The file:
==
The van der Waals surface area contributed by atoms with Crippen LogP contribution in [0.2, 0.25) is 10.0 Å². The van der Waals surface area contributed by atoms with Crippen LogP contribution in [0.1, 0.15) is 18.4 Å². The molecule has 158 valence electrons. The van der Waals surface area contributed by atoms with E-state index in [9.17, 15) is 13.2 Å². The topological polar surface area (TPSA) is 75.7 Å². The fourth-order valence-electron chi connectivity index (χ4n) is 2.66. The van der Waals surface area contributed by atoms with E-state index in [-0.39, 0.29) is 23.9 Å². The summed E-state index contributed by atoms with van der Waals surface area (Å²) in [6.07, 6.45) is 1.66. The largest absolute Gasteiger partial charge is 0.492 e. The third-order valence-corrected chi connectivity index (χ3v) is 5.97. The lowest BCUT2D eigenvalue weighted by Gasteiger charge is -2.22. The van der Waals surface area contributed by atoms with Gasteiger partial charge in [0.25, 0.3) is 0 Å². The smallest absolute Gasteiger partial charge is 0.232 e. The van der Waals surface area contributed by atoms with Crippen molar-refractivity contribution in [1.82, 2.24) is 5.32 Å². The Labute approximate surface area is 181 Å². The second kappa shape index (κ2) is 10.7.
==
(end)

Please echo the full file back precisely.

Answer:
The van der Waals surface area contributed by atoms with Crippen LogP contribution in [0.2, 0.25) is 10.0 Å². The van der Waals surface area contributed by atoms with Crippen LogP contribution in [0.1, 0.15) is 18.4 Å². The molecule has 158 valence electrons. The van der Waals surface area contributed by atoms with E-state index in [9.17, 15) is 13.2 Å². The topological polar surface area (TPSA) is 75.7 Å². The fourth-order valence-electron chi connectivity index (χ4n) is 2.66. The van der Waals surface area contributed by atoms with E-state index in [-0.39, 0.29) is 23.9 Å². The summed E-state index contributed by atoms with van der Waals surface area (Å²) in [6.07, 6.45) is 1.66. The largest absolute Gasteiger partial charge is 0.492 e. The third-order valence-corrected chi connectivity index (χ3v) is 5.97. The lowest BCUT2D eigenvalue weighted by Gasteiger charge is -2.22. The van der Waals surface area contributed by atoms with Gasteiger partial charge in [0.25, 0.3) is 0 Å². The smallest absolute Gasteiger partial charge is 0.232 e. The van der Waals surface area contributed by atoms with Crippen molar-refractivity contribution in [1.82, 2.24) is 5.32 Å². The Labute approximate surface area is 181 Å². The second kappa shape index (κ2) is 10.7.